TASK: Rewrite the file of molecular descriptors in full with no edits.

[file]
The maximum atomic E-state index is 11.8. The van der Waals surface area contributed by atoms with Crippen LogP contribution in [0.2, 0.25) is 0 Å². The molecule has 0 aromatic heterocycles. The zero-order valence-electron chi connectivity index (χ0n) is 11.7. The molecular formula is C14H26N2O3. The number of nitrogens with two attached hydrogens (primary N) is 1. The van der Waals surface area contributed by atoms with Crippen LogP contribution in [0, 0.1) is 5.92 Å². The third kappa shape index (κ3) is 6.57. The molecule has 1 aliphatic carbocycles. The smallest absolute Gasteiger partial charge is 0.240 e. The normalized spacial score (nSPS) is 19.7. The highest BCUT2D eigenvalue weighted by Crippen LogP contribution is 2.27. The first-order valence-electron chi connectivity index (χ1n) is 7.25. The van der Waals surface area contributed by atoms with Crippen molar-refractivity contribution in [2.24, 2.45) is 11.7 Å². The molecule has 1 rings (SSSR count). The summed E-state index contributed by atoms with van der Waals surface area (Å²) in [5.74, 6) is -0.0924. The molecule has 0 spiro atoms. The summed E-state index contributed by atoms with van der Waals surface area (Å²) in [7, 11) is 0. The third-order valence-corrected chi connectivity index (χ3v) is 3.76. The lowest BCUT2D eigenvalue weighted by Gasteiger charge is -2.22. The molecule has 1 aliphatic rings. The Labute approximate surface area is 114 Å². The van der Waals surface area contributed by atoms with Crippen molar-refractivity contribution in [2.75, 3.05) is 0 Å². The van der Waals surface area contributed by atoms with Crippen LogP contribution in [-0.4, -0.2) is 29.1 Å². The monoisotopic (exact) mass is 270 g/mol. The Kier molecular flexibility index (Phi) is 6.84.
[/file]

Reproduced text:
The maximum atomic E-state index is 11.8. The van der Waals surface area contributed by atoms with Crippen LogP contribution in [0.2, 0.25) is 0 Å². The molecule has 0 aromatic heterocycles. The zero-order valence-electron chi connectivity index (χ0n) is 11.7. The molecular formula is C14H26N2O3. The number of nitrogens with two attached hydrogens (primary N) is 1. The van der Waals surface area contributed by atoms with Crippen LogP contribution in [0, 0.1) is 5.92 Å². The third kappa shape index (κ3) is 6.57. The molecule has 1 aliphatic carbocycles. The smallest absolute Gasteiger partial charge is 0.240 e. The normalized spacial score (nSPS) is 19.7. The highest BCUT2D eigenvalue weighted by Crippen LogP contribution is 2.27. The first-order valence-electron chi connectivity index (χ1n) is 7.25. The van der Waals surface area contributed by atoms with Crippen molar-refractivity contribution in [2.24, 2.45) is 11.7 Å². The molecule has 1 rings (SSSR count). The summed E-state index contributed by atoms with van der Waals surface area (Å²) in [5.74, 6) is -0.0924. The molecule has 0 spiro atoms. The summed E-state index contributed by atoms with van der Waals surface area (Å²) in [7, 11) is 0. The third-order valence-corrected chi connectivity index (χ3v) is 3.76. The lowest BCUT2D eigenvalue weighted by Gasteiger charge is -2.22. The molecule has 1 aliphatic rings. The Labute approximate surface area is 114 Å². The van der Waals surface area contributed by atoms with Crippen molar-refractivity contribution in [2.75, 3.05) is 0 Å². The van der Waals surface area contributed by atoms with Crippen LogP contribution in [-0.4, -0.2) is 29.1 Å². The monoisotopic (exact) mass is 270 g/mol. The Kier molecular flexibility index (Phi) is 6.84.